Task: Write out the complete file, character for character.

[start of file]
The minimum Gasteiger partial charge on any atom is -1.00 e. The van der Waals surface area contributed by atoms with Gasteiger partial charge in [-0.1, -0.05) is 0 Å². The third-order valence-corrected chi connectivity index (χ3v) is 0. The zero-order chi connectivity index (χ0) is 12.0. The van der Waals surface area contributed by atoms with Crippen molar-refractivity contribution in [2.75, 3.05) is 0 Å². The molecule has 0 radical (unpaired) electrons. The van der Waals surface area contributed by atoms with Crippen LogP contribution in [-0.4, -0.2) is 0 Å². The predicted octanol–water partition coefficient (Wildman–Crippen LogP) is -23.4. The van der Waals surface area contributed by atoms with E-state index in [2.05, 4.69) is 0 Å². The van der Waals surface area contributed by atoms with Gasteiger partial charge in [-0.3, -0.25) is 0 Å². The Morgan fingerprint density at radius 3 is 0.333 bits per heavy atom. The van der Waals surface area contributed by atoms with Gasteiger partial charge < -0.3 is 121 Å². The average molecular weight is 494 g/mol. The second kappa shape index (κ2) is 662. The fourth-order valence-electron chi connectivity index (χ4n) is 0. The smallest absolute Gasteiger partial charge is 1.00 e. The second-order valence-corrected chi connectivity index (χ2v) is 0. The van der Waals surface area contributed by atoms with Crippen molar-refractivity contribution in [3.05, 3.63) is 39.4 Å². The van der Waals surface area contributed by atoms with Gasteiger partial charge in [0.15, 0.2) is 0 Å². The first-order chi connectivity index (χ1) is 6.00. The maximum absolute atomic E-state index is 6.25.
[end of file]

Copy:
The minimum Gasteiger partial charge on any atom is -1.00 e. The van der Waals surface area contributed by atoms with Gasteiger partial charge in [-0.1, -0.05) is 0 Å². The third-order valence-corrected chi connectivity index (χ3v) is 0. The zero-order chi connectivity index (χ0) is 12.0. The van der Waals surface area contributed by atoms with Crippen molar-refractivity contribution in [2.75, 3.05) is 0 Å². The molecule has 0 radical (unpaired) electrons. The van der Waals surface area contributed by atoms with Crippen LogP contribution in [-0.4, -0.2) is 0 Å². The predicted octanol–water partition coefficient (Wildman–Crippen LogP) is -23.4. The van der Waals surface area contributed by atoms with E-state index in [2.05, 4.69) is 0 Å². The van der Waals surface area contributed by atoms with Gasteiger partial charge in [-0.3, -0.25) is 0 Å². The Morgan fingerprint density at radius 3 is 0.333 bits per heavy atom. The van der Waals surface area contributed by atoms with Gasteiger partial charge < -0.3 is 121 Å². The average molecular weight is 494 g/mol. The second kappa shape index (κ2) is 662. The fourth-order valence-electron chi connectivity index (χ4n) is 0. The smallest absolute Gasteiger partial charge is 1.00 e. The second-order valence-corrected chi connectivity index (χ2v) is 0. The van der Waals surface area contributed by atoms with Crippen molar-refractivity contribution in [3.05, 3.63) is 39.4 Å². The van der Waals surface area contributed by atoms with Gasteiger partial charge in [0.15, 0.2) is 0 Å². The first-order chi connectivity index (χ1) is 6.00. The maximum absolute atomic E-state index is 6.25.